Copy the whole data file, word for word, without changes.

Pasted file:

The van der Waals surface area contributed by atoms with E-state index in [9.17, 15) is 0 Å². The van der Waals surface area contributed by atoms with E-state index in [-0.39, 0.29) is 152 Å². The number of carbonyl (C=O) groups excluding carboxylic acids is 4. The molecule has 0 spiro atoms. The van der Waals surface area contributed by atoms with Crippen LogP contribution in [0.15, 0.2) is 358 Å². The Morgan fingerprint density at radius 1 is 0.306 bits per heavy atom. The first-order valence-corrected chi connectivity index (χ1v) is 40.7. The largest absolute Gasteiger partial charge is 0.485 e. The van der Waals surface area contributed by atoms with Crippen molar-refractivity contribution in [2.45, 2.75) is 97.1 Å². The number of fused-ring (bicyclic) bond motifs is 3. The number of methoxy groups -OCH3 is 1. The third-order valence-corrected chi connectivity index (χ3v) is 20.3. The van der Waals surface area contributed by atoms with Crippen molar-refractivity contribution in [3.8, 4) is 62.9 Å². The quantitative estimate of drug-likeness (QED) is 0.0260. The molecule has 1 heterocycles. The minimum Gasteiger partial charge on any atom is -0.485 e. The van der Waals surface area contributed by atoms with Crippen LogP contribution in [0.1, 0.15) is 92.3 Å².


The van der Waals surface area contributed by atoms with E-state index in [9.17, 15) is 0 Å². The van der Waals surface area contributed by atoms with E-state index in [-0.39, 0.29) is 152 Å². The number of carbonyl (C=O) groups excluding carboxylic acids is 4. The molecule has 0 spiro atoms. The van der Waals surface area contributed by atoms with Crippen LogP contribution in [0.15, 0.2) is 358 Å². The Morgan fingerprint density at radius 1 is 0.306 bits per heavy atom. The first-order valence-corrected chi connectivity index (χ1v) is 40.7. The largest absolute Gasteiger partial charge is 0.485 e. The van der Waals surface area contributed by atoms with Crippen molar-refractivity contribution in [2.45, 2.75) is 97.1 Å². The number of fused-ring (bicyclic) bond motifs is 3. The number of methoxy groups -OCH3 is 1. The third-order valence-corrected chi connectivity index (χ3v) is 20.3. The van der Waals surface area contributed by atoms with Crippen molar-refractivity contribution in [3.8, 4) is 62.9 Å². The quantitative estimate of drug-likeness (QED) is 0.0260. The molecule has 1 heterocycles. The minimum Gasteiger partial charge on any atom is -0.485 e. The van der Waals surface area contributed by atoms with Crippen LogP contribution in [0.1, 0.15) is 92.3 Å².